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Can Filtered Water Improve the Taste of Cocktails?

Shaken, stirred, on the rocks — your favorite cocktail, whether it be a standard Old Fashioned or a classic margarita, wouldn’t be the same without its signature ice. As you savor your cocktail over dinner or while catching up with friends, the diluted ice can roughly make up 25% of what you’re drinking, according to Food Republic.

When making your Mojito ice may be an afterthought, but the importance of water quality when concocting an alcoholic drink at home cannot be overstated.

Importance of Water Quality for Cocktails

Unfiltered water can contain chemicals, minerals, organic matter, and other contaminants that can compromise the quality of your ice. Here are just some of the issues you may run into if you rely on ice made using unfiltered tap water:

  • Hard Water Minerals — Water hardness, or its relative concentration of minerals, can have a considerable effect on the solvency of your ice and the final taste of your cocktail. Some distillers enjoy using hard water due to its elevated magnesium and calcium content, while some prefer the velvety, silky nature of water that has been treated for hardness.

  • Chlorine — This common municipal water disinfectant can carry an overpowering odor. Filtering your water can reduce the level of disinfectants like chlorine and chloramine, so your cocktail doesn’t taste funky. Who wants a drink that reminds them of a swimming pool?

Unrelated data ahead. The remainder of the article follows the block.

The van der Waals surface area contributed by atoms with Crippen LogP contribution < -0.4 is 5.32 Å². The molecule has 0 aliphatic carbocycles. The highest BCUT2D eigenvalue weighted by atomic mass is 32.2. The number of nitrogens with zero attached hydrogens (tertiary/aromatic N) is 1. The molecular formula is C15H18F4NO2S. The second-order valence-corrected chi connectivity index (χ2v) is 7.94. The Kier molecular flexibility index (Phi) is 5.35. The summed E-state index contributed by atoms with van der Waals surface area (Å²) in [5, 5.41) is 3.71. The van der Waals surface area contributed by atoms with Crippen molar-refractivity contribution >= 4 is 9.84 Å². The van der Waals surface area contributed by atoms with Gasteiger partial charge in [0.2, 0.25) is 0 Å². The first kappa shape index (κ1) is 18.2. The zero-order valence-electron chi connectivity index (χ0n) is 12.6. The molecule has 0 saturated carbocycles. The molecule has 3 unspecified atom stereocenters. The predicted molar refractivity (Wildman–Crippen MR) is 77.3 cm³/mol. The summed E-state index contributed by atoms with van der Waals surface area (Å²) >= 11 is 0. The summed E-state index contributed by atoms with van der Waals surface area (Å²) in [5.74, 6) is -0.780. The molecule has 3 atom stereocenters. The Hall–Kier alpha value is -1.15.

• Well Contaminants — Well water is not regulated by the US Environmental Protection Agency (EPA). Homeowners are responsible for regularly treating their wells to reduce contaminants. Natural disasters like floods or the soil quality in your yard may cause bacteria, heavy metals like arsenic, and nitrates from fertilizers to infiltrate your water. These compounds can negatively alter the taste, smell, and clarity of your ice.

Impressive Cocktails to Make at Home

Once you’re preparing your cocktails with filtered water, you can branch out and try a variety of drinks that are elevated by high-quality ice. An experienced mixologist or an enthusiastic dabbler can execute these simple recipes.

  • Pineapple Iced Cocktail — Pick up a pack of your favorite brand of pineapple-flavored sparkling water. Fill two tall glasses with ice made with filtered water. Add two shots of rum (we prefer Captain Morgan) and fill most of the glass with sparkling water. Stir, garnish with a sprig of mint leaves, and enjoy!

  • Crush and Swizzle — Who can say no to pomegranate juice? Mix 1.5 ounces of pomegranate juice, one ounce of white rum, and one-fourth ounce in a cocktail shaker filled with ice. Shake vigorously and strain your drink into a champagne glass filled with ice. Add two ounces of prosecco before serving.

  • The Merchant’s Wife — This concoction hails from Stella Rosa Pizza Bar in Santa Monica. First, fill a wine glass with ice made with filtered water and garnish with a watermelon slice. Muddle an ounce of simple syrup and a couple of two-inch watermelon chunks in a cocktail shaker. Add one ounce each of Aperol, gin, club soda, and lemon juice to your shaker and fill with ice. Shake vigorously before straining your cocktail into your ice-filled wine glass.

Improve Your Water Quality With Pentair Pelican Water

You have an exhaustive selection of spirits, mixers, bitters, and fancy cocktail shakers. So what else do you need to create a smooth, incredibly tasty cocktail? Great ice! To remedy most ice quality problems, rely on point-of-entry solutions like Pentair Pelican Water Softener Alternative & Filter Combination Systems. Choosing a comprehensive treatment solution will help limit the effect that chlorine or hard water minerals could have on the quality and taste of the ice in your kitchen. You can expect trusted, cleaner water whether you’re showering, cleaning vegetables, or making a third round of Crush and Swizzles (we won’t tell).

Using filtered water can also contribute to better-tasting home-brewed beer. How did your at-home cocktails turn out when you relied on filtered water for your ice? Let us know on Instagram (@pelicanwatersystems) and Twitter (@PelicanWater).